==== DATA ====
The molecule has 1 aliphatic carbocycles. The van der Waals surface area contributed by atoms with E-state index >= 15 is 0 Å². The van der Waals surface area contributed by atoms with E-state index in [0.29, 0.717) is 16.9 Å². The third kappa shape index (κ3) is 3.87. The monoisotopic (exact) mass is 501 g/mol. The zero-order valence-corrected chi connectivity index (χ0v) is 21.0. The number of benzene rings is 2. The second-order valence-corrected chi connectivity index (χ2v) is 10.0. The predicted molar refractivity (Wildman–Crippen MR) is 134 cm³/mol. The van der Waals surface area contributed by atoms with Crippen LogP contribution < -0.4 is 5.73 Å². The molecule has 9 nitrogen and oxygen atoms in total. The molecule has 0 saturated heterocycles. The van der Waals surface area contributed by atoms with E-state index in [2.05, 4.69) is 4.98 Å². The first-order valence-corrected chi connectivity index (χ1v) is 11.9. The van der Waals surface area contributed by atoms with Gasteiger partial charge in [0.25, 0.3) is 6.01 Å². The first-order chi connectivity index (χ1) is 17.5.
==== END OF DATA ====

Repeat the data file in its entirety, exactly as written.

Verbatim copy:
The molecule has 1 aliphatic carbocycles. The van der Waals surface area contributed by atoms with E-state index >= 15 is 0 Å². The van der Waals surface area contributed by atoms with E-state index in [0.29, 0.717) is 16.9 Å². The third kappa shape index (κ3) is 3.87. The monoisotopic (exact) mass is 501 g/mol. The zero-order valence-corrected chi connectivity index (χ0v) is 21.0. The number of benzene rings is 2. The second-order valence-corrected chi connectivity index (χ2v) is 10.0. The predicted molar refractivity (Wildman–Crippen MR) is 134 cm³/mol. The van der Waals surface area contributed by atoms with Crippen LogP contribution < -0.4 is 5.73 Å². The molecule has 9 nitrogen and oxygen atoms in total. The molecule has 0 saturated heterocycles. The van der Waals surface area contributed by atoms with E-state index in [2.05, 4.69) is 4.98 Å². The first-order valence-corrected chi connectivity index (χ1v) is 11.9. The van der Waals surface area contributed by atoms with Gasteiger partial charge in [0.25, 0.3) is 6.01 Å². The first-order chi connectivity index (χ1) is 17.5.